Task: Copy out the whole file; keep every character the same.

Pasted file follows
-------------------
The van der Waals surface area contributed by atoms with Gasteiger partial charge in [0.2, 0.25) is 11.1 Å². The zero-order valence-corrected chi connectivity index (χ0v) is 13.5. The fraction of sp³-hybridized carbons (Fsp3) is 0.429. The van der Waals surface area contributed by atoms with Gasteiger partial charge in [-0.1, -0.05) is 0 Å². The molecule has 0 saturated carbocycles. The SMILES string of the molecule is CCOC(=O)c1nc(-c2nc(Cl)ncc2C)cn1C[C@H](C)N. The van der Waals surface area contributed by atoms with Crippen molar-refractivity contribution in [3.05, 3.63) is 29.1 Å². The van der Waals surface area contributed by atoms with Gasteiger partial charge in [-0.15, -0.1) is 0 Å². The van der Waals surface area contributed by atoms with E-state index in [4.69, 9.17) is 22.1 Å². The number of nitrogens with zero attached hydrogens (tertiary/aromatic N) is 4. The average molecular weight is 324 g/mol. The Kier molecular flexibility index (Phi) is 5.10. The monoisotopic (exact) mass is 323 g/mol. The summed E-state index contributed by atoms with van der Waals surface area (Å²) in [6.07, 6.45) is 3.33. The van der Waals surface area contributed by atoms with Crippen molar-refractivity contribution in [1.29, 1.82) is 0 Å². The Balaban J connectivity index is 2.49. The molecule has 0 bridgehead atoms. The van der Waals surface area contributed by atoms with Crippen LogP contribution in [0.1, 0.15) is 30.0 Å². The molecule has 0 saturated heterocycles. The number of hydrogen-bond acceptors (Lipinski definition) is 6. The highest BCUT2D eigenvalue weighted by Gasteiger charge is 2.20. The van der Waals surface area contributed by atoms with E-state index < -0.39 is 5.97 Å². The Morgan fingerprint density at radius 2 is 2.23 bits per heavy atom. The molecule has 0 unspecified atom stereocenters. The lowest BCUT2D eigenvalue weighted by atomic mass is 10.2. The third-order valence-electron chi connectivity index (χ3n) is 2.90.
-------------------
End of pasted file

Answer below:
The van der Waals surface area contributed by atoms with Gasteiger partial charge in [0.2, 0.25) is 11.1 Å². The zero-order valence-corrected chi connectivity index (χ0v) is 13.5. The fraction of sp³-hybridized carbons (Fsp3) is 0.429. The van der Waals surface area contributed by atoms with Gasteiger partial charge in [-0.1, -0.05) is 0 Å². The molecule has 0 saturated carbocycles. The SMILES string of the molecule is CCOC(=O)c1nc(-c2nc(Cl)ncc2C)cn1C[C@H](C)N. The van der Waals surface area contributed by atoms with Crippen molar-refractivity contribution in [3.05, 3.63) is 29.1 Å². The van der Waals surface area contributed by atoms with Gasteiger partial charge in [-0.15, -0.1) is 0 Å². The van der Waals surface area contributed by atoms with E-state index in [4.69, 9.17) is 22.1 Å². The number of nitrogens with zero attached hydrogens (tertiary/aromatic N) is 4. The average molecular weight is 324 g/mol. The Kier molecular flexibility index (Phi) is 5.10. The monoisotopic (exact) mass is 323 g/mol. The summed E-state index contributed by atoms with van der Waals surface area (Å²) in [6.07, 6.45) is 3.33. The van der Waals surface area contributed by atoms with Crippen molar-refractivity contribution in [1.29, 1.82) is 0 Å². The Balaban J connectivity index is 2.49. The molecule has 0 bridgehead atoms. The van der Waals surface area contributed by atoms with Crippen LogP contribution in [0.1, 0.15) is 30.0 Å². The molecule has 0 saturated heterocycles. The number of hydrogen-bond acceptors (Lipinski definition) is 6. The highest BCUT2D eigenvalue weighted by Gasteiger charge is 2.20. The van der Waals surface area contributed by atoms with E-state index < -0.39 is 5.97 Å². The Morgan fingerprint density at radius 2 is 2.23 bits per heavy atom. The molecule has 0 unspecified atom stereocenters. The lowest BCUT2D eigenvalue weighted by atomic mass is 10.2. The third-order valence-electron chi connectivity index (χ3n) is 2.90.